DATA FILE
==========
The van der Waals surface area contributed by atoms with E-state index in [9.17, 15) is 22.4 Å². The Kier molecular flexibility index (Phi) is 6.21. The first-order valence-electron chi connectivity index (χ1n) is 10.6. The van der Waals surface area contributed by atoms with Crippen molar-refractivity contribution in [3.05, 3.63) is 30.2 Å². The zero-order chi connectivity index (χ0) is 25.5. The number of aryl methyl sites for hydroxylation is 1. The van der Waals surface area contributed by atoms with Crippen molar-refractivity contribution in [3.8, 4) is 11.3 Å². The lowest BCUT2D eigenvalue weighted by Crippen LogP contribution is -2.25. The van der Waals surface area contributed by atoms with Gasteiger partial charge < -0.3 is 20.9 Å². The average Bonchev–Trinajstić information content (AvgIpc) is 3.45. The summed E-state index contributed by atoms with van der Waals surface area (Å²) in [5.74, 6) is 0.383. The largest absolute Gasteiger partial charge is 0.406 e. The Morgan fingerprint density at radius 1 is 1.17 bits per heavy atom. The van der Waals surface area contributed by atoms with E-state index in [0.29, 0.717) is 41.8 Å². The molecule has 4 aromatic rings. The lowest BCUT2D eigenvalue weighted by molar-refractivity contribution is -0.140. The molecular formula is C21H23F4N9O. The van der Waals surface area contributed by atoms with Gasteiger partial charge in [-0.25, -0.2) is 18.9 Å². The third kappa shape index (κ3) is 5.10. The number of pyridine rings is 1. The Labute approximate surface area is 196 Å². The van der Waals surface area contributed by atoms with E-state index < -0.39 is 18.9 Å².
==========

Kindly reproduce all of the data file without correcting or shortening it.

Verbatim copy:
The van der Waals surface area contributed by atoms with E-state index in [9.17, 15) is 22.4 Å². The Kier molecular flexibility index (Phi) is 6.21. The first-order valence-electron chi connectivity index (χ1n) is 10.6. The van der Waals surface area contributed by atoms with Crippen molar-refractivity contribution in [3.05, 3.63) is 30.2 Å². The zero-order chi connectivity index (χ0) is 25.5. The number of aryl methyl sites for hydroxylation is 1. The van der Waals surface area contributed by atoms with Crippen molar-refractivity contribution in [3.8, 4) is 11.3 Å². The lowest BCUT2D eigenvalue weighted by Crippen LogP contribution is -2.25. The van der Waals surface area contributed by atoms with Gasteiger partial charge < -0.3 is 20.9 Å². The average Bonchev–Trinajstić information content (AvgIpc) is 3.45. The summed E-state index contributed by atoms with van der Waals surface area (Å²) in [5.74, 6) is 0.383. The largest absolute Gasteiger partial charge is 0.406 e. The Morgan fingerprint density at radius 1 is 1.17 bits per heavy atom. The van der Waals surface area contributed by atoms with E-state index in [0.29, 0.717) is 41.8 Å². The molecule has 4 aromatic rings. The lowest BCUT2D eigenvalue weighted by molar-refractivity contribution is -0.140. The molecular formula is C21H23F4N9O. The van der Waals surface area contributed by atoms with Gasteiger partial charge in [-0.25, -0.2) is 18.9 Å². The third kappa shape index (κ3) is 5.10. The number of pyridine rings is 1. The Labute approximate surface area is 196 Å². The van der Waals surface area contributed by atoms with E-state index < -0.39 is 18.9 Å².